Washington courts have a debt limit catastrophe standing at the precipice, albeit in the middle of the game

Washington courts have a debt limit catastrophe standing at the precipice, albeit in the middle of t ...

WASHINGTON, Sept 29 A confrontation between President Joe Biden's Democrats and Republicans is threatening to result in a financial and economic meltdown if Congress fails to act by about Oct. 18, when the Treasury Department expects to run out of cash to cover its costs.

Over the previous decade, this type of brinksmanship has become a typical characteristic of US politics. But the familiar battle birges the world's largest economy' fatal dangers if it failed to pay its debts.


Washington will only have new tax receipts for paying its bills once it takes the $28.4 trillion borrowing limit. Because it currently borrows more than 20 cents for every dollar it spends, the Treasury would start missing payments owed to money lenders, citizens, or both.

Shockwaves would ripple through global financial markets as investors question the value of US bonds, which are key components for the globe's financial system.

As the government missed payments on everything from Social Security payments for the elderly to soldiers' salaries, domestic spending cuts would push the United States economy into recession. A financial crisis would only aggrave the economic problems, and economists believe millions of Americans would lose their jobs.


Most experts say the most straightforward option would be to abolish the borrowing limit altogether.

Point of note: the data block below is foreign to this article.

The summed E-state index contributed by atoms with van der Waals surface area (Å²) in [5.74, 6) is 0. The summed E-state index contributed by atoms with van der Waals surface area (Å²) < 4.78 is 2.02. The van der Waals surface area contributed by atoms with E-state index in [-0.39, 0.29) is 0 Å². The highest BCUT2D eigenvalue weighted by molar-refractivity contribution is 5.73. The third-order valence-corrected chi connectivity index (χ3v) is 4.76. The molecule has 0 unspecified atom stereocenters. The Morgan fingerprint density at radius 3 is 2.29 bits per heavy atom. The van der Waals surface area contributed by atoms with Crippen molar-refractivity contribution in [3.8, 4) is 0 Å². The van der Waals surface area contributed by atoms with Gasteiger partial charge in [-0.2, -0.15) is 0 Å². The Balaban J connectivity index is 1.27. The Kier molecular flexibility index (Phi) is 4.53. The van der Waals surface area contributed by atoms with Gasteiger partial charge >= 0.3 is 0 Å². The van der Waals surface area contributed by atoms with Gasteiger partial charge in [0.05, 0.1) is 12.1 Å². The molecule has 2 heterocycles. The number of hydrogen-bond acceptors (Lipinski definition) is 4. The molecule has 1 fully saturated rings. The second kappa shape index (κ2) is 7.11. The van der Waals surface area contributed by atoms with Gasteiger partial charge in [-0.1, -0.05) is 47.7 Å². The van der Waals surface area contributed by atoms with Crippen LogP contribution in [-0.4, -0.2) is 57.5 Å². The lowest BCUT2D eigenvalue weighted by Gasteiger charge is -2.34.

The debt ceiling was first introduced in 1917, and it evolved from an occasional political football in the late 20th century to a full-blown crisis in 2011, when political dysfunction nearly caused obliviousness to default.

Some observers claim that the debt ceiling itself violates the United States Constitution. However, if the Biden administration reacted to that argument, the court battle would result.

While the administration has not stated what it will do if the borrowing limit isn't raised, the U.S. Treasury's 2011 financial plans offer a baseline scenario. During that year's political crisis, the plan prioritized paying financial market creditors to stave off a debt default while lowering sharply on the government'' other spending obligations, which would include social welfare payments to the old, sick, and indigent, during that fiscal year.


They may just start. Despite recent warnings from Federal Reserve and Treasury officials, market reaction to the political impasse has been subdued. The Standard & Poor's 500 stock index (.SPX) dropped more than 2% on Tuesday, in part because of debt ceiling concerns, but rebounded slightly on Wednesday. Investors believe Biden's Democrats will resolve the problem, according to Bien'S Democrats.

Despite this, the market for Treasury bills has a slew of remorse. Investors are now demanding higher yields for Treasury bills due in one month compared to bills scheduled in three months, according to Michael Purves, chief executive of Tallbacken Capital Advisors in New York, in a research note on Monday that investors are currently requiring higher returns for debts due out of three month because the latter "presumably won't be burdened by default risk."

Certain investors are concerned that the government may miss payments for a long time.


The S&P 500 plunged about 20% during the 2011 debt ceiling crisis, which pitted former President Barack Obama's Democrats against the right-wing Tea Party faction of Republicans. It resurfaced, but investors were irritated, and the Standard & Poor's credit rating agency spotted U.S. politicians on alert, lowering America''S credit score for the first time in history.


In the 2011 crisis, the Treasury was required to mint a $1 trillion commemorative coin, which was dominated by policy wonks. Officials would deposit the coin at the Federal Reserve and utilize the funds to pay government bills, avoiding default. President Obama later acknowledged his administration discussed the idea, and Senate of Representatives Speaker Nancy Pelosi said on Tuesday that Rep. Jerry Nadler of New York was also introduced to the issue. Biden's White House rejected the idea earlier this month.

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